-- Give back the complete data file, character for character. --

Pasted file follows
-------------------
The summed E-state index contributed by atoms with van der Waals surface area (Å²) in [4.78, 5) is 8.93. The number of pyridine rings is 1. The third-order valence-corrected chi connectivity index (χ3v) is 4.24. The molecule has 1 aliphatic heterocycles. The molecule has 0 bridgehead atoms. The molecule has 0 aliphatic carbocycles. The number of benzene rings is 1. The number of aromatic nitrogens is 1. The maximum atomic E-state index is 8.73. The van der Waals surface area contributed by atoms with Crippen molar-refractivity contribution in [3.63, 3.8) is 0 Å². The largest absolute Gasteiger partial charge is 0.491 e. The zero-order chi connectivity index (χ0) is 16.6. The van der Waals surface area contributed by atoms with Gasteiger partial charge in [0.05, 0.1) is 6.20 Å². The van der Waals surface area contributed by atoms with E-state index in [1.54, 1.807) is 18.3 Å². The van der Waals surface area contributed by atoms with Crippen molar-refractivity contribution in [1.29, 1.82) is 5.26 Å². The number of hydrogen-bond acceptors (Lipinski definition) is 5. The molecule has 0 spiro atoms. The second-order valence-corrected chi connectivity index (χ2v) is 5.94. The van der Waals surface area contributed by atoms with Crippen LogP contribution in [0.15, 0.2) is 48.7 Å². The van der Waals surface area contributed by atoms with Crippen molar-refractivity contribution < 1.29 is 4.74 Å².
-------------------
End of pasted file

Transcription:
The summed E-state index contributed by atoms with van der Waals surface area (Å²) in [4.78, 5) is 8.93. The number of pyridine rings is 1. The third-order valence-corrected chi connectivity index (χ3v) is 4.24. The molecule has 1 aliphatic heterocycles. The molecule has 0 bridgehead atoms. The molecule has 0 aliphatic carbocycles. The number of benzene rings is 1. The number of aromatic nitrogens is 1. The maximum atomic E-state index is 8.73. The van der Waals surface area contributed by atoms with Crippen molar-refractivity contribution in [3.63, 3.8) is 0 Å². The largest absolute Gasteiger partial charge is 0.491 e. The zero-order chi connectivity index (χ0) is 16.6. The van der Waals surface area contributed by atoms with Gasteiger partial charge in [0.05, 0.1) is 6.20 Å². The van der Waals surface area contributed by atoms with E-state index in [1.54, 1.807) is 18.3 Å². The van der Waals surface area contributed by atoms with Crippen molar-refractivity contribution in [1.29, 1.82) is 5.26 Å². The number of hydrogen-bond acceptors (Lipinski definition) is 5. The molecule has 0 spiro atoms. The second-order valence-corrected chi connectivity index (χ2v) is 5.94. The van der Waals surface area contributed by atoms with Crippen LogP contribution in [0.15, 0.2) is 48.7 Å². The van der Waals surface area contributed by atoms with Crippen molar-refractivity contribution < 1.29 is 4.74 Å².